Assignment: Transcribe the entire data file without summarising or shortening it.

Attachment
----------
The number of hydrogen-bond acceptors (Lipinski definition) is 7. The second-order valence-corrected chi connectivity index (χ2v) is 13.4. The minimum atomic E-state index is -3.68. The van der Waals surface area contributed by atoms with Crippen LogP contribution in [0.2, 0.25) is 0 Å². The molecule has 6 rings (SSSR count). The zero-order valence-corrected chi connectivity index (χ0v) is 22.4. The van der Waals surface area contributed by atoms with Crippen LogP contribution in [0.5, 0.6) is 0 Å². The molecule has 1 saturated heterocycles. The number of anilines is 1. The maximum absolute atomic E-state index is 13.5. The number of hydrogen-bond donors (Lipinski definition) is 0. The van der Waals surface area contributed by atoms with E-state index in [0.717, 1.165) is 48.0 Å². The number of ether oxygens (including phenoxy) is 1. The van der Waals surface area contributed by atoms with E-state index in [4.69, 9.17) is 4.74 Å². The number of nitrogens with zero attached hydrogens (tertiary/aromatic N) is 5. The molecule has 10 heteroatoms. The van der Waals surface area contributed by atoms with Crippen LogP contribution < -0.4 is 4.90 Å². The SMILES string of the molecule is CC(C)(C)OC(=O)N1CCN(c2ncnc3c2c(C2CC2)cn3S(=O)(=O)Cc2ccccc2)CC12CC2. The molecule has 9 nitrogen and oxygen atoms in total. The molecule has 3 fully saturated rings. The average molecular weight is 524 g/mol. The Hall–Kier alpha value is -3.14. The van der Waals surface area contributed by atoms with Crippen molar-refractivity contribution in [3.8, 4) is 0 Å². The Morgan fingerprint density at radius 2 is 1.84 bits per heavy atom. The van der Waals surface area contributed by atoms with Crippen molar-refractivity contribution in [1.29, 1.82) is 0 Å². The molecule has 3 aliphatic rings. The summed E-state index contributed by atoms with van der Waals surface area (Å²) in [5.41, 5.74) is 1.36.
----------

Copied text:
The number of hydrogen-bond acceptors (Lipinski definition) is 7. The second-order valence-corrected chi connectivity index (χ2v) is 13.4. The minimum atomic E-state index is -3.68. The van der Waals surface area contributed by atoms with Crippen LogP contribution in [0.2, 0.25) is 0 Å². The molecule has 6 rings (SSSR count). The zero-order valence-corrected chi connectivity index (χ0v) is 22.4. The van der Waals surface area contributed by atoms with Crippen LogP contribution in [0.5, 0.6) is 0 Å². The molecule has 1 saturated heterocycles. The number of anilines is 1. The maximum absolute atomic E-state index is 13.5. The number of hydrogen-bond donors (Lipinski definition) is 0. The van der Waals surface area contributed by atoms with E-state index in [0.717, 1.165) is 48.0 Å². The number of ether oxygens (including phenoxy) is 1. The van der Waals surface area contributed by atoms with E-state index in [4.69, 9.17) is 4.74 Å². The number of nitrogens with zero attached hydrogens (tertiary/aromatic N) is 5. The molecule has 10 heteroatoms. The van der Waals surface area contributed by atoms with Crippen LogP contribution < -0.4 is 4.90 Å². The SMILES string of the molecule is CC(C)(C)OC(=O)N1CCN(c2ncnc3c2c(C2CC2)cn3S(=O)(=O)Cc2ccccc2)CC12CC2. The molecule has 9 nitrogen and oxygen atoms in total. The molecule has 3 fully saturated rings. The average molecular weight is 524 g/mol. The Hall–Kier alpha value is -3.14. The van der Waals surface area contributed by atoms with Crippen molar-refractivity contribution in [3.8, 4) is 0 Å². The Morgan fingerprint density at radius 2 is 1.84 bits per heavy atom. The van der Waals surface area contributed by atoms with Crippen molar-refractivity contribution in [1.29, 1.82) is 0 Å². The molecule has 3 aliphatic rings. The summed E-state index contributed by atoms with van der Waals surface area (Å²) in [5.41, 5.74) is 1.36.